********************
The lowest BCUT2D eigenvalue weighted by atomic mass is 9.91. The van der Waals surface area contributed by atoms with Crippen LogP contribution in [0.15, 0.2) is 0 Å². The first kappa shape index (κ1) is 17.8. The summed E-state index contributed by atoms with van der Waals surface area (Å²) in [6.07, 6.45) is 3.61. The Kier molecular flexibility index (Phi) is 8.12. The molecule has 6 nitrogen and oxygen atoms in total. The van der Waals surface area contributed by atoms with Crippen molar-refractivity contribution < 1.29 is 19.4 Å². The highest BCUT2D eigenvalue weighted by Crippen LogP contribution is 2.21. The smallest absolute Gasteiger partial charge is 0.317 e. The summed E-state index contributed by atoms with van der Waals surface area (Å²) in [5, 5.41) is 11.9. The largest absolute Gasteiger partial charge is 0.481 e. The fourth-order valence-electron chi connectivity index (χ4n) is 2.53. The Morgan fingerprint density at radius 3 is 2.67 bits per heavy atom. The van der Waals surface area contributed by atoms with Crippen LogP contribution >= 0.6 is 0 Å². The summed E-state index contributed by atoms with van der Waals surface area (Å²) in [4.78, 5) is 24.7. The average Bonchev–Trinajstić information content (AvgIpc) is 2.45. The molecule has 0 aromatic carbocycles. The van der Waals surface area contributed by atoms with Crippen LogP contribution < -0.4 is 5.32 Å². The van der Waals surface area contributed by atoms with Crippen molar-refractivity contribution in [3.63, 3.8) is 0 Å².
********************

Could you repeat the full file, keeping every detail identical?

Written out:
The lowest BCUT2D eigenvalue weighted by atomic mass is 9.91. The van der Waals surface area contributed by atoms with Crippen LogP contribution in [0.15, 0.2) is 0 Å². The first kappa shape index (κ1) is 17.8. The summed E-state index contributed by atoms with van der Waals surface area (Å²) in [6.07, 6.45) is 3.61. The Kier molecular flexibility index (Phi) is 8.12. The molecule has 6 nitrogen and oxygen atoms in total. The van der Waals surface area contributed by atoms with Crippen molar-refractivity contribution < 1.29 is 19.4 Å². The highest BCUT2D eigenvalue weighted by Crippen LogP contribution is 2.21. The smallest absolute Gasteiger partial charge is 0.317 e. The summed E-state index contributed by atoms with van der Waals surface area (Å²) in [5, 5.41) is 11.9. The largest absolute Gasteiger partial charge is 0.481 e. The fourth-order valence-electron chi connectivity index (χ4n) is 2.53. The Morgan fingerprint density at radius 3 is 2.67 bits per heavy atom. The van der Waals surface area contributed by atoms with Crippen LogP contribution >= 0.6 is 0 Å². The summed E-state index contributed by atoms with van der Waals surface area (Å²) in [4.78, 5) is 24.7. The average Bonchev–Trinajstić information content (AvgIpc) is 2.45. The molecule has 0 aromatic carbocycles. The van der Waals surface area contributed by atoms with Crippen LogP contribution < -0.4 is 5.32 Å². The van der Waals surface area contributed by atoms with Crippen molar-refractivity contribution in [3.63, 3.8) is 0 Å².